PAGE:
Saturday, September 9, 2023


One thing that never shows up on real estate photos or videos of my property is the gigantic array of solar panels to heat the swimming pool. No need to explain why. When you see the picture, you'll understand. "Derelict" is the most diplomatic adjective I can think of. Luckily, it's hidden behind a stand of Brandon cedars - a favourite tree of mine - so I don't have to look at it unless I'm feeling self-destructive. That doesn't happen often, which explains why it's still there, four and a half years after I moved here. Two years ago, I was persuaded by the staff of the local pool company that for an investment of a few hundred dollars I could have it restored. That was my first mistake. One of my biggest character flaws is, and always has been, that I believe if I just try long enough and hard enough, I can get anything to work. This belief explains my first motorbike, my first husband, my Camaro, my Cadillac Seville, several chainsaws, and recently, my tractor. I have a nephew who also has this belief. In his case, he actually can get things to work. With me, the odds are about one in four. I should invite him over more often, eh? But I digress.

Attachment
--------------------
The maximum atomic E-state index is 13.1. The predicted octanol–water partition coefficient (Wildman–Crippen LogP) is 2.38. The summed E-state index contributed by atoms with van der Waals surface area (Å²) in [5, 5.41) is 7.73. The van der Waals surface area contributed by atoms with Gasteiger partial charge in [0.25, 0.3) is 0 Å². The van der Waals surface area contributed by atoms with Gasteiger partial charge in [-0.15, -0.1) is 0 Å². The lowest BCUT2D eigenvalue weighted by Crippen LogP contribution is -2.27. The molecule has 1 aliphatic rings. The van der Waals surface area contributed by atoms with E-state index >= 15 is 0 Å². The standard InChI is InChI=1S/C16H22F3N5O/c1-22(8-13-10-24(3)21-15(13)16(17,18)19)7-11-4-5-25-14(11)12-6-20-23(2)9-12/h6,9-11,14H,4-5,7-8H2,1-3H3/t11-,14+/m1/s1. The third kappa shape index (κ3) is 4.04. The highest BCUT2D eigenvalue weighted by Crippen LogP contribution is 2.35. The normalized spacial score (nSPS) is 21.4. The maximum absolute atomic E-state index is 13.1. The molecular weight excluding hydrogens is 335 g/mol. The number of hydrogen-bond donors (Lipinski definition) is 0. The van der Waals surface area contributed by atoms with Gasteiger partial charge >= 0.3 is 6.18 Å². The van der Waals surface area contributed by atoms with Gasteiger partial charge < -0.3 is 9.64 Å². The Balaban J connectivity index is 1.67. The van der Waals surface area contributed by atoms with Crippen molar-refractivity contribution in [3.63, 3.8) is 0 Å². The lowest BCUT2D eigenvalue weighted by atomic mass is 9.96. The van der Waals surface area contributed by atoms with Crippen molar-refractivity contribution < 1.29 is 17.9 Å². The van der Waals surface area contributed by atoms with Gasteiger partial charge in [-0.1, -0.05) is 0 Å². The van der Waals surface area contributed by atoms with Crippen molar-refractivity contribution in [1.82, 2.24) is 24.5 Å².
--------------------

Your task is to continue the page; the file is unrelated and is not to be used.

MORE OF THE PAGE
I'm sure I blogged about the solar array a couple of years back. The restoration was a failure - and I only wish it cost me a measly few hundred dollars. I've tried to move on. Swimming in a bracingly cold pool for two years has refreshed my memory. So last Wednesday I decided that I'd be using climate change to my advantage. From now on, global warming would heat the pool. I texted Casey, a guy from Orangeville who installed my farm gates last year. He was willing to come by on Friday with his tools and do the demolition. Early Friday morning, I called a dumpster rental company and ordered a 10 yard bin. I thought it would be way too big, but what the heck. I have another nephew who is an airline pilot. He had a day off yesterday, and what do airline pilots do in their days off? They go flying with their friends. Sometimes they fly over their auntie's property. Just between Casey leaving and the dumpster arriving, I heard a small plane flying low overhead. Shortly after, I got a text from the pilot nephew with this photo attached.
I've identified the scene of the demolition, so you can get a sense of how big a job it was. Thanks, nephew! I figured it would be a day's work but Casey is one of those nose-to-the grindstone type of guys. Two hours later, it was a pile of rubble.
This morning, Casey came by. Two hours later, the dumpster was full and the demolition site was pristine. And we needed every one of those 10 yards.

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